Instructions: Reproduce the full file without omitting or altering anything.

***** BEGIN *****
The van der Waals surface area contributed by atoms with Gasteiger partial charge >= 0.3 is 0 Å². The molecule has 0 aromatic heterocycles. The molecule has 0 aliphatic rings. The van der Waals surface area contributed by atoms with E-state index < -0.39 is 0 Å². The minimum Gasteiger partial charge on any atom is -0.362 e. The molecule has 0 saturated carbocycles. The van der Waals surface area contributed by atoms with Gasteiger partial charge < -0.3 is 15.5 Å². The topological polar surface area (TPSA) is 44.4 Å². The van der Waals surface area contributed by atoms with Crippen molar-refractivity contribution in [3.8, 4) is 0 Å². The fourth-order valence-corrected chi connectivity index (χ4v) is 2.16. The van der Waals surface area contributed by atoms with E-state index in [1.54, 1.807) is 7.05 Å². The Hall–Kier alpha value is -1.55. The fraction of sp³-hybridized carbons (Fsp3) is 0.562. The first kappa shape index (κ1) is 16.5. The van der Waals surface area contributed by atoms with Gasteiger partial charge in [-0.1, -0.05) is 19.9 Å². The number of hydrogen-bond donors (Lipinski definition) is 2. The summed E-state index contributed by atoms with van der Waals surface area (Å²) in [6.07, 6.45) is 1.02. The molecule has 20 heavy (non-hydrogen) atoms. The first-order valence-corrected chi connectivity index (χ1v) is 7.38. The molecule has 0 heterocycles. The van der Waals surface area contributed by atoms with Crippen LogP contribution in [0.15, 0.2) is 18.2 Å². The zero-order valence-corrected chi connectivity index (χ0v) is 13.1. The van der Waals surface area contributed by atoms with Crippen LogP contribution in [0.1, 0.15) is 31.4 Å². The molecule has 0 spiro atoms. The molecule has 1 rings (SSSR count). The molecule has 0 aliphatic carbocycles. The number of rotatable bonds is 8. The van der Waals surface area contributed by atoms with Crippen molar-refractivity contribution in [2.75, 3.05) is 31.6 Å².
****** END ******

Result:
The van der Waals surface area contributed by atoms with Gasteiger partial charge >= 0.3 is 0 Å². The molecule has 0 aromatic heterocycles. The molecule has 0 aliphatic rings. The van der Waals surface area contributed by atoms with E-state index < -0.39 is 0 Å². The minimum Gasteiger partial charge on any atom is -0.362 e. The molecule has 0 saturated carbocycles. The van der Waals surface area contributed by atoms with Gasteiger partial charge < -0.3 is 15.5 Å². The topological polar surface area (TPSA) is 44.4 Å². The van der Waals surface area contributed by atoms with Crippen molar-refractivity contribution in [3.8, 4) is 0 Å². The fourth-order valence-corrected chi connectivity index (χ4v) is 2.16. The van der Waals surface area contributed by atoms with E-state index in [1.54, 1.807) is 7.05 Å². The Hall–Kier alpha value is -1.55. The fraction of sp³-hybridized carbons (Fsp3) is 0.562. The first kappa shape index (κ1) is 16.5. The van der Waals surface area contributed by atoms with Gasteiger partial charge in [-0.1, -0.05) is 19.9 Å². The number of hydrogen-bond donors (Lipinski definition) is 2. The summed E-state index contributed by atoms with van der Waals surface area (Å²) in [6.07, 6.45) is 1.02. The molecule has 20 heavy (non-hydrogen) atoms. The first-order valence-corrected chi connectivity index (χ1v) is 7.38. The molecule has 0 heterocycles. The van der Waals surface area contributed by atoms with Crippen LogP contribution in [0.15, 0.2) is 18.2 Å². The zero-order valence-corrected chi connectivity index (χ0v) is 13.1. The van der Waals surface area contributed by atoms with Crippen LogP contribution in [0.1, 0.15) is 31.4 Å². The molecule has 0 spiro atoms. The molecule has 1 rings (SSSR count). The molecule has 0 aliphatic carbocycles. The number of rotatable bonds is 8. The van der Waals surface area contributed by atoms with Crippen molar-refractivity contribution in [2.75, 3.05) is 31.6 Å².